24. goafrit2
    February 14, 2013

    >>  Not all buyers are aware when lower grade parts

    Do you think we need to have more disclosures on this? I think it may be necessary in the industry.

  25. goafrit2
    February 14, 2013

    >> Some of the selling of out of spec parts is not condoned but happens due to poor audting control as well.

    This seems to be a well-structured business model for many U.S. firms. They simply name the product something different and sell it. However, they are very carefull to update the datasheets accordingly.

  26. eafpres
    February 14, 2013

    The situations I have seen in this regard are inexperienced buyers under pressure to find parts.  If a manufacturer is sorting for performance levels, they go to lengths to keep them straight.  This isn't the same as reject parts getting into the supply chain.  I think in this case it is up to the buyers to ask questions and keep their engineering engaged as well.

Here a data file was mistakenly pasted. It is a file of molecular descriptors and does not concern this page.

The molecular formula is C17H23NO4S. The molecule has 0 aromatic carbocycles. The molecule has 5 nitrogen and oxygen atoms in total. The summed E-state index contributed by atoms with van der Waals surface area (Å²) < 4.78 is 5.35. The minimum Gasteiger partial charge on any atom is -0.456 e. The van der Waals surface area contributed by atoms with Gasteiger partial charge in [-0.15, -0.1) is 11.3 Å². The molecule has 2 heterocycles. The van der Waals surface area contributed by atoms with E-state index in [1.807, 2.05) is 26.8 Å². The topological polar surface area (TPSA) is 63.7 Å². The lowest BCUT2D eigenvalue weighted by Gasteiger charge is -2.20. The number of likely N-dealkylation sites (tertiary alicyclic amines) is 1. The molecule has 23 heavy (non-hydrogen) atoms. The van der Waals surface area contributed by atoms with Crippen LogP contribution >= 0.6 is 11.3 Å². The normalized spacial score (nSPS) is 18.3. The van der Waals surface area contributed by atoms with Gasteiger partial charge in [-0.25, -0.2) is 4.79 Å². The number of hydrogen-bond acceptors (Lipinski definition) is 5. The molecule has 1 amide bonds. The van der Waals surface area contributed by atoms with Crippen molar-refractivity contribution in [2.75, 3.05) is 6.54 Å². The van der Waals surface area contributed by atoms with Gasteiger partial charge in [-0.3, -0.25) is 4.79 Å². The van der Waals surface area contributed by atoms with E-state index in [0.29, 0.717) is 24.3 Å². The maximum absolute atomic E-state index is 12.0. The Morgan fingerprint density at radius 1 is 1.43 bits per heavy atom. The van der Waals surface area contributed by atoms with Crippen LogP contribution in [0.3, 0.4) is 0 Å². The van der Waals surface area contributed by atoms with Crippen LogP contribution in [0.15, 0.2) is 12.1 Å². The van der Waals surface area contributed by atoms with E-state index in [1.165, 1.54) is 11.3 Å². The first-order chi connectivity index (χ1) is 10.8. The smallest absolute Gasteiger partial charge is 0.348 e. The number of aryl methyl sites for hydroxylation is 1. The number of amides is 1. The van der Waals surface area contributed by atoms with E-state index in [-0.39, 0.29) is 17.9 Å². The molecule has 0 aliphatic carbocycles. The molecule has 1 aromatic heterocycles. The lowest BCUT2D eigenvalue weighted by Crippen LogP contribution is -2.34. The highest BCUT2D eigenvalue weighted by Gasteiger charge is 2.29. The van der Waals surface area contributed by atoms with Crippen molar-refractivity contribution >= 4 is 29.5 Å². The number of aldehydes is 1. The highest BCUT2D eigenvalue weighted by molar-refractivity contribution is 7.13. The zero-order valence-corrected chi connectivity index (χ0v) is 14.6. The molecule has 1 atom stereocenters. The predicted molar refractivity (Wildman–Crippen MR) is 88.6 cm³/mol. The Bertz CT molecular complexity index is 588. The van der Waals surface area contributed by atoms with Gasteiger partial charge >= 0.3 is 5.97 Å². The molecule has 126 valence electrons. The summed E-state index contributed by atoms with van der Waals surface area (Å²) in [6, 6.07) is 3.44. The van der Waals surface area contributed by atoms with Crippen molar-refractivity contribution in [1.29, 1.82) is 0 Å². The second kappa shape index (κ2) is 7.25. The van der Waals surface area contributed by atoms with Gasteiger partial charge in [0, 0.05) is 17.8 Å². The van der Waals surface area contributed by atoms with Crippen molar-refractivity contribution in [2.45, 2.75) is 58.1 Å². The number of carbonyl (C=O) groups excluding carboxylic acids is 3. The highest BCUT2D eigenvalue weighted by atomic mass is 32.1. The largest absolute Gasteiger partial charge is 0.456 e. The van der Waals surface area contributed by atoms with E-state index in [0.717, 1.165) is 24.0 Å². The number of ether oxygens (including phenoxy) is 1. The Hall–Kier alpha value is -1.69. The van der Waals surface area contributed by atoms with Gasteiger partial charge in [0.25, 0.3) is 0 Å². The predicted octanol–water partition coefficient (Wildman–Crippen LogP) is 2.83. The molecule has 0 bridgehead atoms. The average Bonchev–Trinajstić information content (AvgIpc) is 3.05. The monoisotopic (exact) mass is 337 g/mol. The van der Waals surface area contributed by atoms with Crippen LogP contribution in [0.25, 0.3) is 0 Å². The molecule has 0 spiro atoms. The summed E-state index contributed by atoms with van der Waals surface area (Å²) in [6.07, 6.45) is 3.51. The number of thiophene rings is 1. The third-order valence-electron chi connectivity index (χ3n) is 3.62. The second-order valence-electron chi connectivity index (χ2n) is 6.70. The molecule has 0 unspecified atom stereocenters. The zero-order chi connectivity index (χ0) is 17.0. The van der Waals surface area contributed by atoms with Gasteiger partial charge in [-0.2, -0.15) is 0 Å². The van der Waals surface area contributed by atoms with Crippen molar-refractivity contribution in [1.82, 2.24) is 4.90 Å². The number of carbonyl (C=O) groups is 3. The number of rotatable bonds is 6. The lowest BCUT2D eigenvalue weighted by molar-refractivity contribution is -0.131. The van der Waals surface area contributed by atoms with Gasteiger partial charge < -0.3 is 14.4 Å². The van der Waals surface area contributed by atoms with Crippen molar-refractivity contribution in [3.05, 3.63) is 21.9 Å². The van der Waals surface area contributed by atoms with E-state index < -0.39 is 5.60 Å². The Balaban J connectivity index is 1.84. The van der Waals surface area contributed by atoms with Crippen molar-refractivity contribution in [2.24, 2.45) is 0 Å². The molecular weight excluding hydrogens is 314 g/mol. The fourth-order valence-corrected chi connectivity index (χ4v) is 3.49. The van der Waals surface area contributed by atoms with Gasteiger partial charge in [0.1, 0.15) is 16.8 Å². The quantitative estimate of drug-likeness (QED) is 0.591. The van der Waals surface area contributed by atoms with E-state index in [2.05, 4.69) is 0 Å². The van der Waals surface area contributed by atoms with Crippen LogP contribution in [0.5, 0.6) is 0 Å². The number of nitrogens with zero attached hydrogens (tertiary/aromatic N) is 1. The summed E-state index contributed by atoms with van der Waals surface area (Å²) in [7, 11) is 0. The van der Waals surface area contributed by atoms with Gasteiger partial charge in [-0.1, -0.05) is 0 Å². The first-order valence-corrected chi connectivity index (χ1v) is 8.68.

27. eafpres
    February 14, 2013

    In my experience the US parent company did not condone, authorize, or organize “business models” around selling bad parts.  On the other hand, what you refer to is yet another scenario for buyers–factory generates part A out of spec; datasheet for relaxed specs for part B is created and parts go on offer.  Again, the buyers need to know what they are doing.  

    Has anyone had the experience where a cross-reference service has matched a part but there were specs that didn't match, and did it affect you?

  28. goafrit2
    February 21, 2013

    >>  I think in this case it is up to the buyers to ask questions and keep

    Most times, that is not possible. These companies may not reply if you are not a big customer. I think a startup has no chance.

  29. goafrit2
    February 21, 2013

    >>  Again, the buyers need to know what they are doing.